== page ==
[Linked Image]

Käte on the other hand, has her hands full with von Richthofen. After nearly getting another hole in his head curtesy of a British gunner, he is now recovering in one of the hospital beds with Käte at his side. The Baron is making her read his fan mail from his admirers and she cannot stand it. All she can do is stop herself from rolling her eyes any time she’s near him. In her latest letter to Aldi, Käte called Richthofen a prat. This was right after Manfred made her read a letter from a nun from a convent in the Tyrol mountains, who kept his picture on the wall of her room. When Mother Superior found out, she ordered the picture be taken down, but the nun cleverly painted over the Ace of Aces’ uniform in the picture to make it look like a nun’s habit and thus managed to keep the picture on the wall. Käte can’t wait for the aristocrat to leave and let her get back to work.

[Linked Image]

The war continues.

Attached Files Aldi.jpgKate.JPG

"Take the cylinder out of my kidneys,
The connecting rod out of my brain, my brain,
From out of my arse take the camshaft,
And assemble the engine again."
#4391551 - 11/26/17 10:28 PM Re: DiD Centenary Challenge [Re: CatKnight]  
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Fullofit: E Gad ! Man U R suppose to land on the ground not on an Airplane. 5 more days out of the War.

Last edited by carrick58; 11/26/17 10:29 PM.
#4391569 - 11/27/17 02:37 AM Re: DiD Centenary Challenge [Re: carrick58]  
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Originally Posted by carrick58
Fullofit: E Gad ! Man U R suppose to land on the ground not on an Airplane. 5 more days out of the War.

Carrick, great advice, but in Aldi's defense he was helping the other guy land.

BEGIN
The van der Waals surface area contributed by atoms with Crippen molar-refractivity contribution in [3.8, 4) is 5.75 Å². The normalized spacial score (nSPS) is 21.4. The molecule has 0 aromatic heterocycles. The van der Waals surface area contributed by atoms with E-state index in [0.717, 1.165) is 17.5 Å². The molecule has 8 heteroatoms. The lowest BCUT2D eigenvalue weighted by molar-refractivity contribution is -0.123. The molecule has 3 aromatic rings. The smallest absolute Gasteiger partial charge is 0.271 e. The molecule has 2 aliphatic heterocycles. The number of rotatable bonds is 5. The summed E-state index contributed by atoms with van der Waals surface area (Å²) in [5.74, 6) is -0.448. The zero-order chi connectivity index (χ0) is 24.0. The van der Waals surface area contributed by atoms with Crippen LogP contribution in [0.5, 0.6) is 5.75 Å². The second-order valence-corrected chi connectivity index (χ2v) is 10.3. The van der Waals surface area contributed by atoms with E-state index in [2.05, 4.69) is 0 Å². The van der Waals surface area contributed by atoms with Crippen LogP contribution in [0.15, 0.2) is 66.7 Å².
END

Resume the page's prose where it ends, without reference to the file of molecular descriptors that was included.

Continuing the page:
"Take the cylinder out of my kidneys,
The connecting rod out of my brain, my brain,
From out of my arse take the camshaft,
And assemble the engine again."
#4391624 - 11/27/17 04:59 PM Re: DiD Centenary Challenge [Re: CatKnight]  
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Jeffery Vickers
Bldg 4, west wing
2nd floor. Row 3
Bed 4.
62nd Casualty Clearing Station
and Hospital.
Bussy-le-Chateau, France.


Nov 27, 1917.

Ah, the Wards day nurses have arrived. I say, splendid. Breakfast will be soon.


https://giphy.com/gifs/nurses-julie-cole-l2RnHZ5myXaQxTiN2/fullscreen

#4391808 - 11/28/17 10:17 PM Re: DiD Centenary Challenge [Re: CatKnight]  
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Canada
28 Nov 1917
Flt SLT Benjamin Kincaid

My transfer has finally come through. After leading the majority of 3 RNAS on a navigation exercise I found the CO standing on the side of the field waiting with the news. It is a bittersweet moment. I spent the last year with this squadron sharing in their success and pain. Even so, I am glad to be gone.

I spent the better part of three days back to my new home. Well, old home really, as 1 RNAS is stationed at Bray Dunes, being the unit that replaced us. I am even back in the same tent I stayed in with 3 RNAS. I have run into several familiar fances, which only adds to my joy.

Being the new guy again has its frustrations. I have been assigned a Tripe, even though 95% of the Sqn is flying Camels. There are four replacement Camels sitting in a hanger, but I have to earn my way back into the cockpit of my one true love.

The Chaps seem a decent sort. Even though Im a replacement, my year spent at the front has earned me a small amount of respect. I do believe, however, that I am being babysat in the air. My wingman is the most experienced chap in the Sqn, having been flying since 1915. No matter as he is friendly enough, though tragically named Benny Byington.

I am excited to return to the fray. I have shaken the bloodlust that led to the unpleasantness with 3 RNAS, but being back in France is suprisingly comforting. The tedium of England is forgotten quickly here.

#4391819 - 11/29/17 12:39 AM Re: DiD Centenary Challenge [Re: CatKnight]  
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Yipeeeeeeeeeeeeeeee, Canuck. Now U will be in the Thick of It !.

#4391820 - 11/29/17 12:46 AM Re: DiD Centenary Challenge [Re: CatKnight]  
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Jeffery Vickers
Bldg 4, west wing
2nd floor. Row 3
Bed 4.
62nd Casualty Clearing Station
and Hospital.
Bussy-le-Chateau, France.




Nov 28, 1917.

Wheeled in and out for fresh air Then in the late afternoon a new development.


https://giphy.com/gifs/night-nurse-nat-nightwolf-3o6fJ3qvEWw9Z1IA0w/fullscreen

#4391881 - 11/29/17 02:09 PM Re: DiD Centenary Challenge [Re: CatKnight]